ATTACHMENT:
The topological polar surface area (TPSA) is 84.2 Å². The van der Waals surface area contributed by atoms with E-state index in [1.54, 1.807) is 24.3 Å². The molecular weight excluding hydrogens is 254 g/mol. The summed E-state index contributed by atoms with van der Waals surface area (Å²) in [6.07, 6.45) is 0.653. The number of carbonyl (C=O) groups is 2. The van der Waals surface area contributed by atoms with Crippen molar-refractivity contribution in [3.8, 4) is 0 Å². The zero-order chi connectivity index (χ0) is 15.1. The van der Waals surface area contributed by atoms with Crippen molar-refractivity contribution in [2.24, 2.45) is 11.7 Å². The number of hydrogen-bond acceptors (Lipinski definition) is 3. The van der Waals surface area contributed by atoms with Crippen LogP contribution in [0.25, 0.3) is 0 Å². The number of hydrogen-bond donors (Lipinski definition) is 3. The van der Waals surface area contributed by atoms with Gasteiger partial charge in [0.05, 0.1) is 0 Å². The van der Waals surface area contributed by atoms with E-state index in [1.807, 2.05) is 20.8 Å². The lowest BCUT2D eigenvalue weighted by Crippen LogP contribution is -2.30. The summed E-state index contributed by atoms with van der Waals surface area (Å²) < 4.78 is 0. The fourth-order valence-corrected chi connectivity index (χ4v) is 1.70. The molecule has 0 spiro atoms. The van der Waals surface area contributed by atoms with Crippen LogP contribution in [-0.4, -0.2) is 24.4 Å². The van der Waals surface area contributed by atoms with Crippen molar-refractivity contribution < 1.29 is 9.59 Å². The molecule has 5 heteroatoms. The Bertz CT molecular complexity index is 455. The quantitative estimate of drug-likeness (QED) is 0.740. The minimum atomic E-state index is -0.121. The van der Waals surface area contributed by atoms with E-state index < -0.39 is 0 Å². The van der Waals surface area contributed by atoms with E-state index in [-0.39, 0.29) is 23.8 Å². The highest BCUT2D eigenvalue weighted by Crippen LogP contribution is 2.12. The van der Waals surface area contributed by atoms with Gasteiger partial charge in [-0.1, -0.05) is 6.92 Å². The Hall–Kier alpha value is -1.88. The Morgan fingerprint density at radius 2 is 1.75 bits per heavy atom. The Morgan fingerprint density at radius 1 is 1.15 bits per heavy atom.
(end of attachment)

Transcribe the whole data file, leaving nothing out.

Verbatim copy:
The topological polar surface area (TPSA) is 84.2 Å². The van der Waals surface area contributed by atoms with E-state index in [1.54, 1.807) is 24.3 Å². The molecular weight excluding hydrogens is 254 g/mol. The summed E-state index contributed by atoms with van der Waals surface area (Å²) in [6.07, 6.45) is 0.653. The number of carbonyl (C=O) groups is 2. The van der Waals surface area contributed by atoms with Crippen molar-refractivity contribution in [3.8, 4) is 0 Å². The zero-order chi connectivity index (χ0) is 15.1. The van der Waals surface area contributed by atoms with Crippen molar-refractivity contribution in [2.24, 2.45) is 11.7 Å². The number of hydrogen-bond acceptors (Lipinski definition) is 3. The van der Waals surface area contributed by atoms with Crippen LogP contribution in [0.25, 0.3) is 0 Å². The number of hydrogen-bond donors (Lipinski definition) is 3. The van der Waals surface area contributed by atoms with Gasteiger partial charge in [0.05, 0.1) is 0 Å². The van der Waals surface area contributed by atoms with E-state index in [1.807, 2.05) is 20.8 Å². The lowest BCUT2D eigenvalue weighted by Crippen LogP contribution is -2.30. The summed E-state index contributed by atoms with van der Waals surface area (Å²) < 4.78 is 0. The fourth-order valence-corrected chi connectivity index (χ4v) is 1.70. The molecule has 0 spiro atoms. The van der Waals surface area contributed by atoms with Crippen LogP contribution in [-0.4, -0.2) is 24.4 Å². The van der Waals surface area contributed by atoms with Crippen molar-refractivity contribution < 1.29 is 9.59 Å². The molecule has 5 heteroatoms. The Bertz CT molecular complexity index is 455. The quantitative estimate of drug-likeness (QED) is 0.740. The minimum atomic E-state index is -0.121. The van der Waals surface area contributed by atoms with E-state index < -0.39 is 0 Å². The van der Waals surface area contributed by atoms with E-state index in [-0.39, 0.29) is 23.8 Å². The highest BCUT2D eigenvalue weighted by Crippen LogP contribution is 2.12. The van der Waals surface area contributed by atoms with Gasteiger partial charge in [-0.1, -0.05) is 6.92 Å². The Hall–Kier alpha value is -1.88. The Morgan fingerprint density at radius 2 is 1.75 bits per heavy atom. The Morgan fingerprint density at radius 1 is 1.15 bits per heavy atom.